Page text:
Disguising animosity towards religion with “clever words” just won’t work when it comes to discriminating against schoolchildren, according to a constitutional lawyer who said despite dozens of cases with the same result – districts still attempt to be “creative” in their approaches.
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Liberty Counsel’s Harry Mihet said in an interview early Friday that kids who want to attend the Good News Clubs at schools in the Indiana Metropolitan District of Pike Township – a suburb of Indianapolis – should have the same access to school facilities as do non-religious groups.
“This is in fact an issue that has been settled by the Supreme Court of the United States and every appellate court that has had an opportunity to look at it in the last decade,” Mihet said. “We have handled dozens of cases that have looked like this. We have won 100 percent of these. The law of equal access has been so uniformly and clearly decided.”
In an effort to “unmask the charade the district was playing to unmask the discrimination,” Mihet said Liberty Counsel finally filed a lawsuit on behalf of Child Evangelism Fellowship (CEF) against the district after months of warning them what they were doing was unconstitutional.
“Clever labels and word games the districts are engaging in (are) still discrimination of the Good News Clubs, and unconstitutional,” Mihet said. “We are fully confident that we will prevail.”
Child Evangelism Fellowship for over two years had already sought unsuccessfully for its ministry’s Good News Clubs to use school facilities free of charge, as do other similar groups, such as the Boy Scouts and the Girl Scouts, both of which are mentioned in the original 61-page court complaint.
The district maintained the Boy Scouts are an “extension” of the district, for example, Mihet said, and the $5,000 annual fee they would otherwise pay is not actually “waived” but is irrespective of a “rental agreement” the Scouts sign with the school.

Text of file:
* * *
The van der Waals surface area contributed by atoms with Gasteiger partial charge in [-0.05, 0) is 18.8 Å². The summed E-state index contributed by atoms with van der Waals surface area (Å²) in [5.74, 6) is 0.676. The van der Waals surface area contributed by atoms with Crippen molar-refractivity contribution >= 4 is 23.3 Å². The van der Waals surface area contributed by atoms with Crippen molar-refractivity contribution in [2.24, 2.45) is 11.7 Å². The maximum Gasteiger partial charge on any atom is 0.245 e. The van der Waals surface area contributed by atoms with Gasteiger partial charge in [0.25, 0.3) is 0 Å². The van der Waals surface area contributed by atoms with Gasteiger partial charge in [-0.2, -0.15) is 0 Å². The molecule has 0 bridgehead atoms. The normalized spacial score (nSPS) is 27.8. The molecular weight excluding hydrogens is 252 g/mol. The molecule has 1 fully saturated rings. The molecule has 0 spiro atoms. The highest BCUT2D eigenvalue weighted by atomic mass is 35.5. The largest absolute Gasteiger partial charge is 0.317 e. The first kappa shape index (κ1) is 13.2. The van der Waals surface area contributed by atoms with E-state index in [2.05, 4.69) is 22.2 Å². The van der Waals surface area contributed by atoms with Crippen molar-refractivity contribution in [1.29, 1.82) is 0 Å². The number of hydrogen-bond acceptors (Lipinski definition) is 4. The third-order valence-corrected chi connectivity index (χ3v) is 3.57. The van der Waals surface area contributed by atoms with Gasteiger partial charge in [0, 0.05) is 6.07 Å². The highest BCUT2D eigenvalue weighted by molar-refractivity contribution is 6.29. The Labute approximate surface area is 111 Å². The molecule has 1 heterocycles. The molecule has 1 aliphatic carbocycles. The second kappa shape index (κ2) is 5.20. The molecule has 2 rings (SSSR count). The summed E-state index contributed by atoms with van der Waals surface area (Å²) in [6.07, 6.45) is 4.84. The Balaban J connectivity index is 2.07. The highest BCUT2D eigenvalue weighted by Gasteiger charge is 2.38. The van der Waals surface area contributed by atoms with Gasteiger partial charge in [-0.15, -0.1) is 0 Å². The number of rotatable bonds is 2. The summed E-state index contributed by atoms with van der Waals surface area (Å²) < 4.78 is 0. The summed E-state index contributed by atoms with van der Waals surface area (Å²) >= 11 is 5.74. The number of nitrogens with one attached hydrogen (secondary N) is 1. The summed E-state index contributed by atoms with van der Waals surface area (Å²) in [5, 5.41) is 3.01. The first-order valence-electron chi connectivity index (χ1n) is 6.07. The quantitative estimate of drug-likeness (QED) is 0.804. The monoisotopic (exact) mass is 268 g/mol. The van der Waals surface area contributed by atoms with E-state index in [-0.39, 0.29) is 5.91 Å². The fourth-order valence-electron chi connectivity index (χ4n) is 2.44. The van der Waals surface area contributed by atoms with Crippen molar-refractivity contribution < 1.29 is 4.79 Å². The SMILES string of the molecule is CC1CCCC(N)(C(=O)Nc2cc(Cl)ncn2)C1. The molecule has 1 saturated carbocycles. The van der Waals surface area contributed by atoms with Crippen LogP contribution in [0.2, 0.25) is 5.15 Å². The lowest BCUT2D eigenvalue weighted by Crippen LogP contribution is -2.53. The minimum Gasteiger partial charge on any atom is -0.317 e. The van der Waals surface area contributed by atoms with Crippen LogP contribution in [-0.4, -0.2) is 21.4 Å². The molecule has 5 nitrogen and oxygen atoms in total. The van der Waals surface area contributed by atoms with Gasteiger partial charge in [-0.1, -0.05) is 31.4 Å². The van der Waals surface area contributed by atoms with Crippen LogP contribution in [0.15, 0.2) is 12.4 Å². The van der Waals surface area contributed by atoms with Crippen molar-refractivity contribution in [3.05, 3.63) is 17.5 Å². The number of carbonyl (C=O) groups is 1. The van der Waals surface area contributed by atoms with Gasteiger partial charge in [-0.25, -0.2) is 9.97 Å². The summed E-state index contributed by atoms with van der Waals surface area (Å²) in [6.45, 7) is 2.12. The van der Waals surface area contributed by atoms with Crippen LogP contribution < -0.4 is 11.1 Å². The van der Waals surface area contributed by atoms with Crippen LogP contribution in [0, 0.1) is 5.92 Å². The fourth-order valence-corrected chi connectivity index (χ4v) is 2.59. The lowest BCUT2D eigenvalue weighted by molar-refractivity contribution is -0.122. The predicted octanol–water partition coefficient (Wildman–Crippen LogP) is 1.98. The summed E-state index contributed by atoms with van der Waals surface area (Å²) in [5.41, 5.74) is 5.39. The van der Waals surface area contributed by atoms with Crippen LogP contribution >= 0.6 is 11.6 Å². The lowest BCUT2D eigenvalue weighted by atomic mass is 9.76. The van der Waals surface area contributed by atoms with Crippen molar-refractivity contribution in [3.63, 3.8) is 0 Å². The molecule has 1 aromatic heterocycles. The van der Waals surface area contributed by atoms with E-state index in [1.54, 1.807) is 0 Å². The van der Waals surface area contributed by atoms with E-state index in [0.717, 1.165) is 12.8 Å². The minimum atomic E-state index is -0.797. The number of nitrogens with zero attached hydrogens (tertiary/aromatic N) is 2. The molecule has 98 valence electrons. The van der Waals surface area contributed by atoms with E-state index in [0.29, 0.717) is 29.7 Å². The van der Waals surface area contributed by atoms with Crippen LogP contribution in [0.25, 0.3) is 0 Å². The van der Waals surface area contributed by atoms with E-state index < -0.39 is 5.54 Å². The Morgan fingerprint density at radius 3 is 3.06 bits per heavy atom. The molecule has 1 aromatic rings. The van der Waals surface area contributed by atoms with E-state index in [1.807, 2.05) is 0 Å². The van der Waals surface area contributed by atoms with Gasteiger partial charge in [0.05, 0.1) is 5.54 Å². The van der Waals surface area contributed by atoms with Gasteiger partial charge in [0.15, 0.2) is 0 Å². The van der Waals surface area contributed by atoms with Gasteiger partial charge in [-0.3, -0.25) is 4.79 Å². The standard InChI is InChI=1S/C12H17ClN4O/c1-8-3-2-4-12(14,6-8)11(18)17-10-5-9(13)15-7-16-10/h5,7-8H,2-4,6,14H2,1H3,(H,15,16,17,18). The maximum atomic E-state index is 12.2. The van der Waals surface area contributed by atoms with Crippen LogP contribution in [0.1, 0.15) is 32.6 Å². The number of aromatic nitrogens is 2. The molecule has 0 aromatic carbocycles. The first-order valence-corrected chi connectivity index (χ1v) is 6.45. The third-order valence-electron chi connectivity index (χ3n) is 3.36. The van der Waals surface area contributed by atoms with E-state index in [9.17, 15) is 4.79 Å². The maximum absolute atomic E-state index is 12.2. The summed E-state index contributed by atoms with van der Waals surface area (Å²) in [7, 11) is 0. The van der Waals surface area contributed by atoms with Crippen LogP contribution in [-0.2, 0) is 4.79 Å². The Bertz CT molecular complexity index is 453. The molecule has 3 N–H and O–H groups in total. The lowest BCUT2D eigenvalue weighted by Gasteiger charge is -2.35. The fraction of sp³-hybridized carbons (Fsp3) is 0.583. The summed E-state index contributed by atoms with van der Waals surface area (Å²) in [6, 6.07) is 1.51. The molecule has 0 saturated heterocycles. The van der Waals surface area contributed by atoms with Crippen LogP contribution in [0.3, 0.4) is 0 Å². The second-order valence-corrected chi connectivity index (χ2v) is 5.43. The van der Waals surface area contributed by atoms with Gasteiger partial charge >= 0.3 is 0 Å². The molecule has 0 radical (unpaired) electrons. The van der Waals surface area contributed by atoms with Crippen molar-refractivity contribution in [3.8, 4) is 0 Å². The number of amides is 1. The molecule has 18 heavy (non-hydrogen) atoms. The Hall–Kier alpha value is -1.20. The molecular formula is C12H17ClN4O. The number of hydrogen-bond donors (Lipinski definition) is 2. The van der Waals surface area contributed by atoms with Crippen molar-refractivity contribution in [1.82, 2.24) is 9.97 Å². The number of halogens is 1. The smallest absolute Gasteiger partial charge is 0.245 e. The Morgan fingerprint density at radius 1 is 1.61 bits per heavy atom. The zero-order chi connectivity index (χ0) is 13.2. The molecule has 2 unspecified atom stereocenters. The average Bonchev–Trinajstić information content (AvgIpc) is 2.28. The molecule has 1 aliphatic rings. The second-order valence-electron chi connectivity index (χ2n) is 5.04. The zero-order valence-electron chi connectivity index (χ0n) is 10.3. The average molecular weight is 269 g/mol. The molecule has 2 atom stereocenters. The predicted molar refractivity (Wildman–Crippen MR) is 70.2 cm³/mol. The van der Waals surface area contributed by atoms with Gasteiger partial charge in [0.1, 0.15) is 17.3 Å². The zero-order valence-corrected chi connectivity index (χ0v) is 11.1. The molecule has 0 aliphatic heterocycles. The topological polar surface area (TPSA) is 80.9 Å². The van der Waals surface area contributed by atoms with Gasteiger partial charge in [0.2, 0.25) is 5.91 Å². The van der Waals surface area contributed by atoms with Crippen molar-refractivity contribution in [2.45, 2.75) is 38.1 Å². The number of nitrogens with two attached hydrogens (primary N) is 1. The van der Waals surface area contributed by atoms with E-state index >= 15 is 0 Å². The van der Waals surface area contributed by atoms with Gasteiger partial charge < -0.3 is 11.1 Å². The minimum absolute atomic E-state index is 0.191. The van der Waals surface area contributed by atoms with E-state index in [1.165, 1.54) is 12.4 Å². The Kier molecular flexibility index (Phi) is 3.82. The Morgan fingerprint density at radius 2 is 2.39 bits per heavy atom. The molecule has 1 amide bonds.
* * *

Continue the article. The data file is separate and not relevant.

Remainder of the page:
“They know they can’t come right out and say they are going to treat the Good News Clubs differently or discriminate,” Mihet said, “so they try to mask the discrimination with clever sounding words.”
Districts in Cleveland and in Minneapolis used similar tactics, he said.
In Cleveland, Mihet said the district claimed it was not actually waiving fees for the Scouts because it had an “in kind” arrangement – to the tune of over $100,000 annually — whereas the Scouts “provided services” to the district. Presumably, those were the same kind of community services other non-curricular organizations like the Good News Clubs provides.
In Minneapolis, a district offered Scouts a “community partnership” which included snacks and transportation, he said. “That’s a great idea and very generous benefit.”
Choosing to not identify with a “religious entity,” however, Mihet said, the court of appeals found the district did not apply equal its practice.
Mihet attributes the uptick in these cases to a difference in how people view religion.
“I think it’s very clear that it is borne out of religious animus, hostility towards the gospel,” he said. “They know they can’t just come out and say it, but their actions speak louder than their words. In this district like everywhere else, there is no other non-religious club that has to pay fees.”
Liberty Counsel, Mihet reminded, stands ready to assist individuals – to go to court free of charge if need be – to assist them in taking a stand for their rights.
Whether it’s getting flak for reading a Bible at lunch, praying during a break in classes, expressing a religious viewpoint in a school assignment, or writing in detail about a missions trip last summer for a related school project – Mihet said the Supreme Court has time and again “ruled that students do not shed their constitutional rights at the schoolhouse gate,” and may appropriately express themselves.
“The temptation is always not to rock the boat and to go along and get along,” Mihet said. “Constitutional rights are a ‘use it or lose it’ proposition. It breaks my heart when I see students or parents give up fundamental rights given by their Creator.”
— Joni B. Hannigan is an award-winning writer, editor, teacher, PR specialist, and the author of thousands of news and feature articles. She is also an accomplished photojournalist. In 2015 Joni won the Frank Burkhalter Award in Religious Newswriting at the Wilmer C. Fields Awards Competition. She is a U.S. Navy veteran. Follow her on Twitter and Facebook